- The Lhasa is a naturally protective watchdog. There's no changing this, though you can teach him good canine manners. Early, positive socialization is essential to help him become a friendly, sociable pet.
- The Lhasa matures slowly. Don't expect too much too soon.
- The beautiful Lhasa coat needs a lot of grooming. Expect to do a lot of work, or to pay a professonial groomer.
- Dental care is essential. Brush the Lhasa's teeth regularly, and have your veterinarian check his teeth and gums periodically.
- To get a healthy dog, never buy a puppy from an irresponsible breeder, puppy mill, or pet store. Look for a reputable breeder who tests her breeding dogs to make sure they're free of genetic diseases that they might pass onto the puppies, and that they have sound temperaments.
The Lhasa comes from Tibet, and he takes his name from the holy city of Lhasa. For thousands of years, the Lhasa was bred exclusively by nobility and monks in monasteries to act an inside guard and protector. He's known in his homeland as Abso Seng Kye, which translates as "Bark Lion Sentinel Dog." The Lhasa's thick coat is protective; his native climate is one of intense cold and extreme heat.
Recorded history of the breed goes back to 800 B.C. A Lhasa was considered good luck, but it was nearly impossible to buy one: he was a watchdog in temples and monasteries and was therefore considered sacred. It was thought that when an owner died, the human soul entered the body of his Lhasa Apso. Lhasas were not allowed to leave the country except when given as gifts by the Dalai Lama.
From the beginning of the Manchu Dynasty in 1583 until as recently as 1908, the Dalai Lama sent Lhasas as sacred gifts to the Emperor of China and members of the Imperial family. The Lhasas were always given in pairs and were thought to bring with them good luck and prosperity.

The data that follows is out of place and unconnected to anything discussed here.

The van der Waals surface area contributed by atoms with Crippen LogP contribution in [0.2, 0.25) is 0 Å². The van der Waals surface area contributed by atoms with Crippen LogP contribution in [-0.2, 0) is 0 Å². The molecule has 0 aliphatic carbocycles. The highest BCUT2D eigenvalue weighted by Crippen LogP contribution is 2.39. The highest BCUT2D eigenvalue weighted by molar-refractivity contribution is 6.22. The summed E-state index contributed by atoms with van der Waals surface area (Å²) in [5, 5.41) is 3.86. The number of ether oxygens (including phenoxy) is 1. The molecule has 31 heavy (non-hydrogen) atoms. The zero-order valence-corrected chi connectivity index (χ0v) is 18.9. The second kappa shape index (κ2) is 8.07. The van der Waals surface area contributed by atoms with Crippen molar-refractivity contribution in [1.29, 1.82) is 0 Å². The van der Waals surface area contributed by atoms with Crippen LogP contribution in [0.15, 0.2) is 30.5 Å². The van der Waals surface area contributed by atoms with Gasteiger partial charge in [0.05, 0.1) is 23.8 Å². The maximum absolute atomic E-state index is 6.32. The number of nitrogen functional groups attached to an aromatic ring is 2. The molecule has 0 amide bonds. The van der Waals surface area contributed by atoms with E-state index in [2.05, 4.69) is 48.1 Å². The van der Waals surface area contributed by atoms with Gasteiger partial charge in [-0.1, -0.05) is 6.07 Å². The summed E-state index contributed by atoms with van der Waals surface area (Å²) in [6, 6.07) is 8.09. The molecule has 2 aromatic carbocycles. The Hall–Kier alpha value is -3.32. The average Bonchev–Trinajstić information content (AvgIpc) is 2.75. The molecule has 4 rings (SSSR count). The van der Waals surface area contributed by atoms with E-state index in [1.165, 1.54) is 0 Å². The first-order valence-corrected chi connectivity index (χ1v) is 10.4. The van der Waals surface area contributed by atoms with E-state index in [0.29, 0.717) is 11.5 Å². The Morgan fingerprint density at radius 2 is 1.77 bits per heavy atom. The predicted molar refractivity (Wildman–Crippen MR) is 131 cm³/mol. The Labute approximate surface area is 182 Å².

The first Lhasas to enter the United States directly were given as gifts by the 13th Dalai Lama in 1933 to C. Suydam Cutting, a noted world traveler and naturalist. Cutting owned Hamilton Farm in Gladstone, New Jersey, and the two gift dogs became the foundation stock for his kennel.
The American Kennel Club accepted the Lhasa Apso as a breed in 1935.
Males stand 10 to 11 inches high and weigh 13 to 15 pounds; females are slightly smaller.
The Lhasa Apso personality is a special and interesting mix. He's a happy, mischievous, and playful dog; he's also regal, independent, and fierce. He takes the job of guarding his home and family seriously; he also takes a long time to grow up, and even then he remains somewhat puppyish until old age.
The Lhasa may be small, but he isn't a bit fragile. He's sturdy and strong, and he's naturally wary of strangers. He will make friends, but not until he knows that an individual poses no threat. He's an excellent watchdog.
The independent Lhasa likes to be "top dog." Training and socialization, beginning with puppy classes, are essential. They'll teach him good canine manners and prevent him from thinking he can rule the roost. Lhasa owners must be strong, kind leaders.
The Lhasa is not extremely active and is content living indoors. Unlike many other breeds, he doesn't need vigorous exercise to reduce nervous energy. However, he does enjoy and benefit from short walks and play sessions.
The Lhasa likes to stay close to his family, following them room to room to join in the activities or sit on a lap. However, because of his independent nature, he's fine when left alone at home for reasonable amounts of time. The Lhasa doesn't usually suffer from separation anxiety.
Temperament is affected by a number of factors, including heredity, training, and socialization. Puppies with nice temperaments are curious and playful, willing to approach people and be held by them. Choose the middle-of-the-road puppy, not the one who's beating up his littermates or the one who's hiding in the corner.
Always meet at least one of the parents — usually the mother is the one who's available — to ensure that they have nice temperaments that you're comfortable with. Meeting siblings or other relatives of the parents is also helpful for evaluating what a puppy will be like when he grows up.